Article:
I wish to stress that this is not a film for everyone. There are no spoilers in the review, but the link to the Cannes Film Festival does. Avoid that link until you have seen the film.
Anticipation: 4/5 Nicolas Winding Refn makes cinema. He is one of the few. Drive and Only God Forgives are masterpieces of cinema in their own right… The Neon Demon is my most anticipated film of 2016.
Final Verdict: 5/5 Gore, blood, sex, viciousness and irony. Refn’s stunning visuals tickle the eye as he cannibalizes bygone visual metaphors that, in the hands of a lesser director, could have delved into schlock. The Neon Demon will leave you hungry for more… but only if you can stomach it. A great film.
Jesse (Elle Fanning), a small town 16 year-old aspiring model moves to L.A. to start her career. Three women, Ruby (Jena Malone), Gigi (Bella Heathcote) and Sarah (Abbey Lee), become jealous and obsessive of the attention she is getting. Their obsession for Jesse’s youth, beauty and lustiness becomes a violent attempt at consuming her allure.
On the surface, The Neon Demon seems like a commentary on contemporary society’s idolatry of the superficial, posing as a reflection of the pressures associated to the modelling industry. While I agree with that reading, the sublime triangle/prism imagery in The Neon Demon suggests that the film can be viewed from a variety angles and will reflect a plethora of colors.
The opening shot of The Neon Demon (header photo) is a tribute to Kubrick’s A Clockwork Orange. But, in doing what he does best, Refn reassess Kubrick’s objectification and commodification of women theme by using the audiences’ preconceptions to his advantage. The Neon Demon is not about the “male gaze,” but is rather about its subversion. The men in the film, are quite harmless, save for a few strange incidents involving nightmares, with the-ever-so-excellent-since-John-Wick, Keanu Reeves. The women, however, are haunting.
“Are you food? Or are you sex?” says Ruby to Jesse while she touches up her Redrum lipstick, another wonderful little nod to Kubrick, but this time to The Shining. The question Ruby asks underlines the tragic way the women in The Neon Demon see each other: as two forms of consumption. The question of identity comes up but once at a gathering with a fashion designer when Jesse’s “boyfriend,” Dean, says to her “Who are you?”, a question that seems ubiquitous in society today yet, very seldom rewarded with an honest response.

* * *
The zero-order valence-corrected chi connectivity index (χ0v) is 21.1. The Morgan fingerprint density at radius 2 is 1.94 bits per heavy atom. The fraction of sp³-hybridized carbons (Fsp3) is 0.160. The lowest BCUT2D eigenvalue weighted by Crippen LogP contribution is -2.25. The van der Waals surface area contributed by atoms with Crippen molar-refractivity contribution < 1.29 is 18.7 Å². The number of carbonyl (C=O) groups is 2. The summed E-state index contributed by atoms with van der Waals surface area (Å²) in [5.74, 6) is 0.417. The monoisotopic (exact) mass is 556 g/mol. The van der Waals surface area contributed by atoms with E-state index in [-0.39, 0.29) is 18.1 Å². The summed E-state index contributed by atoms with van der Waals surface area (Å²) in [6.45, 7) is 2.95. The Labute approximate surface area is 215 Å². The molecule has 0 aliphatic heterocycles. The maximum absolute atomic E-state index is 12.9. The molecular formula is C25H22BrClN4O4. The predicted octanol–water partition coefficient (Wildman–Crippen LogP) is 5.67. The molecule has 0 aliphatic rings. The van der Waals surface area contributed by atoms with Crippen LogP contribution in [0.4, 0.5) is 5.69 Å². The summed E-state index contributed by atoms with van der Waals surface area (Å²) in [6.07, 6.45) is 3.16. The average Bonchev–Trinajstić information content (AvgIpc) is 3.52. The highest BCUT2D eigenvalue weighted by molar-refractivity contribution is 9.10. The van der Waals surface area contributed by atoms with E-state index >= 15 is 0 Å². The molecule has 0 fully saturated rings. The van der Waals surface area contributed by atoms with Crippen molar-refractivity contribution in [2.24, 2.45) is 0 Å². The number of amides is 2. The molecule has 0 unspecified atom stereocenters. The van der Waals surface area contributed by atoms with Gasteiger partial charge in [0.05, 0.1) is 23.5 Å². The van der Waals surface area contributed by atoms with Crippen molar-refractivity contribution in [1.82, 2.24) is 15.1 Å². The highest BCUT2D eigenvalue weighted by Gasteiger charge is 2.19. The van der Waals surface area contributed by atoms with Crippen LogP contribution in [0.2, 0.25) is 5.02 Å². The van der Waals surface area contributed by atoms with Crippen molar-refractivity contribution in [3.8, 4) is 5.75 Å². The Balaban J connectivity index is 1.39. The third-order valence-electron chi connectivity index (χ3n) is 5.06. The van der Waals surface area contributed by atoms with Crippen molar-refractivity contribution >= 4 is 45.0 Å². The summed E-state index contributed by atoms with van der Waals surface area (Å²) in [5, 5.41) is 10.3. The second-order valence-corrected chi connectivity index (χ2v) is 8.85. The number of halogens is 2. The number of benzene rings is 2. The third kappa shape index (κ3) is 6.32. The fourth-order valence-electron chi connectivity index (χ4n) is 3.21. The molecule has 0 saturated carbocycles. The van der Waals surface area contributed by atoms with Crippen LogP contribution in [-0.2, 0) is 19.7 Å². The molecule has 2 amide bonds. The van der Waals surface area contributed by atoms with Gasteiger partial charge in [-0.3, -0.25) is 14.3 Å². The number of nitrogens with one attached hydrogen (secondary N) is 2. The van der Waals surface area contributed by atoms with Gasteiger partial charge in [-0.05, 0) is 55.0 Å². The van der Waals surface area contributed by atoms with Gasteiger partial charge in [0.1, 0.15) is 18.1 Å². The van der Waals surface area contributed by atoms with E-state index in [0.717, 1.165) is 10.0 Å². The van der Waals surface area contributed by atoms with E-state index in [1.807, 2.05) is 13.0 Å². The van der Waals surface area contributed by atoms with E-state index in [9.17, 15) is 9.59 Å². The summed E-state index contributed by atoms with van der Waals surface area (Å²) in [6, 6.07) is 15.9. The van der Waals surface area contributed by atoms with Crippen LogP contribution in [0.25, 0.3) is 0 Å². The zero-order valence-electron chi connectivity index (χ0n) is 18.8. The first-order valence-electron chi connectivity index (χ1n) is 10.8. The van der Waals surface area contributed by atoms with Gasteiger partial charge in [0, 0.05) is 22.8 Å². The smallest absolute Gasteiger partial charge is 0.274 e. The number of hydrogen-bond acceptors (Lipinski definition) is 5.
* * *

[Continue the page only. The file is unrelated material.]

I will not single out a specific approach to Refn’s film because all great cinema is open to interpretation as Refn’s last three films, namely Drive, Only God Forgives, and The Neon Demon have demonstrated. However, I do believe that The Neon Demon completes Refn’s existential triptych; a deconstruction of what it is to be Man (Drive), Woman (The Neon Demon) and their relationship to Faith/Fate, or for lack of a better word, “God” (Only God Forgives). Drive reassessed the prince’s role in fairy tales by looking past the “happily-ever-after” ending; Only God Forgives explored the dilemmas that come with a desire for vengeance and, if acted upon, the consequences of the Wrath of God. The Neon Demon is a companion piece to Drive inasmuch as it examines the fairy tale world from the side of the princess and what happens to the many aspiring princesses when they realize they are not chosen to be one.
Cinematographer Natasha Braier helps Refn polish the visual language of the film and as a result, there is a lot to be dissected from The Neon Demon. The stunning visuals and narrative allude to modern interpretations of fairy tales such as Sleeping Beauty and Snow White, but there are also flashes of the relationship between Lucifer, Leviathan, Belial and Satan; glimmers of Alice Through the Looking Glass and Shakespeare’s Macbeth (the weird sisters’ dealings with fate especially); and glints of the tale of Elizabeth Báthory de Ecsed and Bram Stoker’s Dracula, the latter slightly suggesting Jesse’s dual personalities as both Mina Harker and Lucy Westenra. Add to the mix a little animal symbolism found in the form of a cougar, a leopard and a wolf, and drown all the ingredients in Pagan rituals and Kubrickian atmospherics, a visceral soundtrack by Cliff Martinez and voilà! A recipe for a fancy feast ready to be devoured! It may have turned the Cannes Film Festival into Gigi, but it definitely turned me into Ruby!
Some critics have brushed off The Neon Demon flat out calling it the culmination of fetishes from a pornographer, or a beautiful and visually arresting film but empty at its core, comparing the film’s narrative to the character of Jesse, who is only admired for her looks. I completely understand how some people may not have liked it and were/will be disgusted by the film. There are scenes in The Neon Demon that are quite disturbing and stick with you in a way that can be quite unpleasant. It really is not a typical film and I must stress that it is not for everyone. For some reason, I loved it. If you’re looking for something completely different than what you are used to watching, then I encourage you to give it a try.
As cliché as it may seem, the film toys with the notion that looks can be deceiving, and all I can hear right now is The Neon Demon whispering:
“I’m not as helpless as I seem.”
The Neon Demon opens Friday June 24th in the United States, July 1st in Canada and on July 8th in the U.K.
The Neon Demon trailer 1
The Neon Demon Red Band trailer
Also, here’s Little White Lies’ list of 8 films to see before watching The Neon Demon
Read IGN’s rather unfavorable review here
Watch Ryan Gosling moderate a conversation with Elle Fanning and Nicolas Winding Refn about The Neon Demon here